What if a veterinarian or health care team member suspects a pet food is contaminated or unsafe?


  • If a food-borne illness is suspected in a patient, appropriate tests should be performed to confirm the food-borne illness diagnosis (and rule out other diagnoses).
  • Once the diagnosis is confirmed, detailed information should be collected and recorded1,2:
    1. Retain food samples for analysis (4 cans or 1 kg of dry food, when possible).2
    2. Retain food samples for analysis (4 cans or 1 kg of dry food, when possible).2
    3. Document the product name, type of product, and manufacturing information. Keep all packaging.2
    4. Identify date codes or production lot numbers.2
    5. Retain purchase receipts.2
    6. Document the dates the food was fed.2
    7. Date and time of onset of the pet’s clinical signs.2
    8. Detailed dietary history (e.g. all products fed and feeding methods).2
  • Veterinarians should notify clients of potential exposure to contaminated foods or product recalls and recommend that clients discontinue feeding the food.3
  • Veterinarians should contact the manufacturer and the FDA Consumer Complaints Coordinator for their state or region. A list of telephone numbers for each state/region is available at:
    http://www.fda.gov/Safety/ReportaProblem/ConsumerComplaintCoordinators/default.htm.1 Or, submit a report electronically through the Safety Reporting Portal (SRP). The SRP streamlines the process of reporting product safety issues to the FDA and the National Institutes of Health (NIH) at this website1:https://www.safetyreporting.hhs.gov/fpsr/WorkflowLoginIO.aspx?metinstance=24B5E6C413DDD1C8634576902DBE3473EC6B7C5B.
  • Veterinarians should examine all pets with known or suspected exposure to contaminated foods. Initiate prophylactic or therapeutic treatment as indicated.2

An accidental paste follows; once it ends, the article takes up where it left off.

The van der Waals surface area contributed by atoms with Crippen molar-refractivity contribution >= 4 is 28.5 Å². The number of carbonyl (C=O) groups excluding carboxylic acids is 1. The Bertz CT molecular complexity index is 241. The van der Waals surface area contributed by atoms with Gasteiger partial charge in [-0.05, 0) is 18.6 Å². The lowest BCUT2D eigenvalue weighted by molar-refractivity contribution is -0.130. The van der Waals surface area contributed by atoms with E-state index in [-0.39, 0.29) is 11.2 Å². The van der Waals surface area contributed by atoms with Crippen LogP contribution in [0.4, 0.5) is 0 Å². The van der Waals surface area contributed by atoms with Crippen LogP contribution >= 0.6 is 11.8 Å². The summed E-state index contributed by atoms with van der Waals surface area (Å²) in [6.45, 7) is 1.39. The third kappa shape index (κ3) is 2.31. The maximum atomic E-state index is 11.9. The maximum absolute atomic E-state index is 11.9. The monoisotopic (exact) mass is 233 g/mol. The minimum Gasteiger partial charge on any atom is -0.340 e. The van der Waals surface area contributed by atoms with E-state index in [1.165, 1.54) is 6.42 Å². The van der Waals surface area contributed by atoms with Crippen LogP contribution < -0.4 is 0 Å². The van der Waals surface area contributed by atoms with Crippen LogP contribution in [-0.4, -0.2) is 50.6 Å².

• Once the contaminated or unsafe food has been reported to the pet food manufacturer and FDA, an investigation will be conducted. If a recall is indicated, it will occur in one of three ways:
    1. The pet food company removes a product from the market on its own initiave.3
    2. The FDA requests the product be removed from the market.3
    3. Under the Food Safety Modernization Act (FSMA), the FDA orders a recall under statutory authority.3
  • In every case, the FDA’s role is to oversee a company’s strategy and assess the adequacy of the recall.
The Science Behind our Recommendations
1. Eirmann LE, Cowell C, Thompson L. Pet food safety: the role of government, manufacturers, and veterinarians. Compendium. 2012; 34(1): E1-E3. https://www.vetlearn.com/compendium/focus-on-nutrition-pet-food-safety-the-roles-of-government-manufacturers-and-veterinarians. Accessed July 31, 2013. 3. Stenske KA, Smith JR, Newman SJ, Newman LB, Kirk CA. Aflatoxicosis in dogs and dealing with suspected contaminated commercial foods. J Am Vet Med Assoc. 2006 Jun 1;228(11):1686-91. 4. FDA 101: Product recalls - from first alert to effectiveness checks. U.S. Food and Drug Administration Website. http://www.fda.gov/ForConsumers/ConsumerUpdates/ucm049070.htm. Accessed July 18, 2013.